How is health anxiety diagnosed?
Health anxiety used to be called hypochondria, but it is not included as a separate disorder in the latest edition of the Diagnostic and Statistical Manual of Mental Disorders. People who have health anxiety are instead said to have “illness anxiety disorder” or “somatic symptom disorder.”
For example, illness anxiety disorder is when someone is worried about having or getting a serious illness even though they don't have any or only mild physical symptoms. Whereas somatic symptom disorder is when a person has one or more distressing physical symptoms that may or may not be related to an underlying medical condition, and these symptoms significantly affect their daily life.
A doctor will first do a physical exam to rule out any real health problems before making a diagnosis of health anxiety.
If a person is healthy, their doctor may refer them to a mental healthcare professional, who will likely proceed by:
- Performing a psychological evaluation, which involves asking questions about the person's symptoms, stressful situations, family history, worries, and issues affecting their lives.
- Asking the person to complete a psychological self-assessment or questionnaire.
- Inquiring about their use of drugs, alcohol, or other substances.
Treatment options for health anxiety
If a medical professional suspects that a person is suffering from some level of health anxiety, they will refer them to a specialist who can better assess the situation to decide on the best course of treatment. Treatment option(s) may include the following:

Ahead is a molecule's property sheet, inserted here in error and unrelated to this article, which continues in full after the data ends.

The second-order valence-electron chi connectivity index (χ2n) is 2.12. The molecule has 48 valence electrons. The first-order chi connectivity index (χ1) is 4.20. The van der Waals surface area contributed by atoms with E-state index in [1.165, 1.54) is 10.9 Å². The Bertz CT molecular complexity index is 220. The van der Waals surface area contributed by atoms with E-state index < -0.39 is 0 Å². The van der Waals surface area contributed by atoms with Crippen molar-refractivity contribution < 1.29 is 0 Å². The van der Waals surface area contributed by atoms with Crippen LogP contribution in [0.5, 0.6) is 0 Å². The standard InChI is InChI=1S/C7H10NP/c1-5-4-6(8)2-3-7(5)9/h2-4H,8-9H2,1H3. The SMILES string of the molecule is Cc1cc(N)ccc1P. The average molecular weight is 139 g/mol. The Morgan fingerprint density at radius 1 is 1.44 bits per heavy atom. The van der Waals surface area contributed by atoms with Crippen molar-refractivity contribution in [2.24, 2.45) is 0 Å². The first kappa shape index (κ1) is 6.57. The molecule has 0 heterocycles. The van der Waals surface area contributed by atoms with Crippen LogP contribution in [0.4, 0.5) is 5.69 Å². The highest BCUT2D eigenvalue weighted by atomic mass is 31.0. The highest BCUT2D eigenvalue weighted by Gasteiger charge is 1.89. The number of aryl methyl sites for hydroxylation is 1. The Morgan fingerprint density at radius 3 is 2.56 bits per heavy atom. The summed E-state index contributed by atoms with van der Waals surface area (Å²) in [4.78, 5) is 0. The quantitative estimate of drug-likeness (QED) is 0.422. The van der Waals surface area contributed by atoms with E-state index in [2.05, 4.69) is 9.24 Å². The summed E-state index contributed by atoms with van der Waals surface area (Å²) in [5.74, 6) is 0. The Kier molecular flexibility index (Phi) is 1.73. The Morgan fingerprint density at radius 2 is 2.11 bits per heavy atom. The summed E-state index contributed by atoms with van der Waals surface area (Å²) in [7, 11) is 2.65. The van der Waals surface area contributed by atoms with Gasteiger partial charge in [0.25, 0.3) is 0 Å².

- Cognitive-behavioral therapy (CBT). It is a standard treatment for health anxiety. It involves identifying and challenging negative thought patterns and beliefs about health, developing coping strategies, and gradually confronting anxiety-provoking situations.
- Medications. That includes antidepressants or antianxiety medications, which may also be prescribed to manage symptoms.
- Mindfulness-based therapy and relaxation techniques. They can be helpful in reducing anxiety and promoting overall well-being.
- Exposure therapy. It involves gradually confronting feared situations, such as going to the doctor, in a controlled and supportive environment.
- Support groups and peer counseling. This option can provide a sense of community and reduce feelings of isolation.
Here are some effective self-help strategies to try if you are experiencing symptoms of health anxiety:
- Practice mindfulness and relaxation techniques like deep breathing, meditation, or yoga.
- Challenge negative thoughts and irrational beliefs.
- Limit excessive checking of symptoms or seeking reassurance.
- Reframe health concerns in a more positive light.
- Seek support from a therapist or support group.
- Focus on healthy lifestyle habits like exercise, good nutrition, and sleep hygiene.
- Moderate or avoid substance use that may increase anxiety.
- Identify and address sources of stress or anxiety outside of health concerns.
- Develop a relationship with a specialist medical professional and seek appropriate medical care when needed.
Health anxiety can be stressful and exhausting, but managing and overcoming it with the correct support and coping skills is possible. Remember that seeking professional help and talking openly about fears and emotions can greatly reduce anxiety and promote overall wellness.